: Follow up personally.Couder says that in his experience, a CEO usually comes in with his management team and makes apresentation, and then they all troop out together.His advice: Don't leave it at that. Follow up personally. Remember you're dealing with people, notautomatons."Try to get some one-on-one time with the partner. Call back later for a person-to-person chat. And don'thave your CFO do it. Do it yourself."Beyond the personality issues, what advice does he have on drawing up your business plans and makingyour actual pitch?
: Bring along printed copies of your plan.This is a basic courtesy that many presenters forget. After you find the right firm and get an audience with the perfect partner, you don't want him to sit theretaking notes on his laptop the whole time. You want him to pay attention and make eye contact.This tip is important enough that Sofinnova put it on their website:"Be sure to bring paper copies of your slides, and hand them out to us when you present. We'll be able tomake notes on the copies, and spend more time understanding your vision... and less time writing."
: Spin your story to fit today's hot markets.Couder says as a CEO he always tried to be consistent and tell the same story to both the customer andthe VC. Today, he might do it differently."You may have to position the company in a somewhat different way for the VC than you position it for thecustomer. You have to consider what subjects are hot at a given point of time."What's hot right now?"Wireless, content management, search, XML, security. All of that is quite hot," he says. If there's a wayto hit any of the current hot buttons in your presentation, do it.This isn't so dumb. Many journalists and analysts will consider your firm hot news if it plays to some bigindustry trends.
: Keep it simple, and avoid hype.Couder admits he's seen a lot of presentations that could have been better.But the "stellar jobs" he has seen all have something in common: "The story is always very simple, andthe proof is in the achievement and results, rather than the talk."So forget the hype, the superlatives, and the wishful thinking. Build your case with believable facts andfigures, quotes from analysts, and stories from customers.Of all people the people you'll meet in your business life, VCs have heard too many pitches to be fooledby unsubstantiated claims.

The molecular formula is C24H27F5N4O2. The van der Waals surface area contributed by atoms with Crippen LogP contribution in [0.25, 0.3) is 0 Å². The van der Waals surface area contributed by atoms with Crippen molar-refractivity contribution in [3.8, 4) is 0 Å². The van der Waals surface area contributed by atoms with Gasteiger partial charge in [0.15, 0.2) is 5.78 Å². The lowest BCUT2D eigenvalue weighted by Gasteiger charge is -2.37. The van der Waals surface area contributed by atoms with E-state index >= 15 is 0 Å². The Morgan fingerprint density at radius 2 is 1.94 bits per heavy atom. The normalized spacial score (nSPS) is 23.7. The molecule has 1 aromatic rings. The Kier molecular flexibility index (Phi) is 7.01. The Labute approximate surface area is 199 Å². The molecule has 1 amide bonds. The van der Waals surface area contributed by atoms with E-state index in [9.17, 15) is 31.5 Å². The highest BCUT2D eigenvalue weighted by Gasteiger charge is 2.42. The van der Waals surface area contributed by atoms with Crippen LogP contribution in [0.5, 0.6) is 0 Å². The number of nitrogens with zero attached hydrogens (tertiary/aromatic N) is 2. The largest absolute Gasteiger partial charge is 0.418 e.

: Go big or go home."Most CEOs at the startup stage don't care about going big. They just want to get the company to breakeven," Couder says.But VCs are looking for the next Google."So that's something to keep in mind: How can you demonstrate that you can build a large business?" If you don't think big enough, you may lose their interest.
: But size your market carefully.OK, but can people actually dream too big? "Oh yes, we see quite a few of those," he chuckles."I often find a company will quote a very big number in terms of a market, but what they address isactually only a tiny portion of that market. And often their portion is very poorly defined and assessed."VCs want to know how you can direct your technology into different areas of that marketplace as yougrow. It's all part of testing whether you truly understand your market and have a vision for growing thebusiness to the scope that interests them.
: Never say you have no competition. Another frequent failing in the plans Couder sees is not scoping out the competition."What is most astonishing to me is that CEOs have not done their homework on the competition. People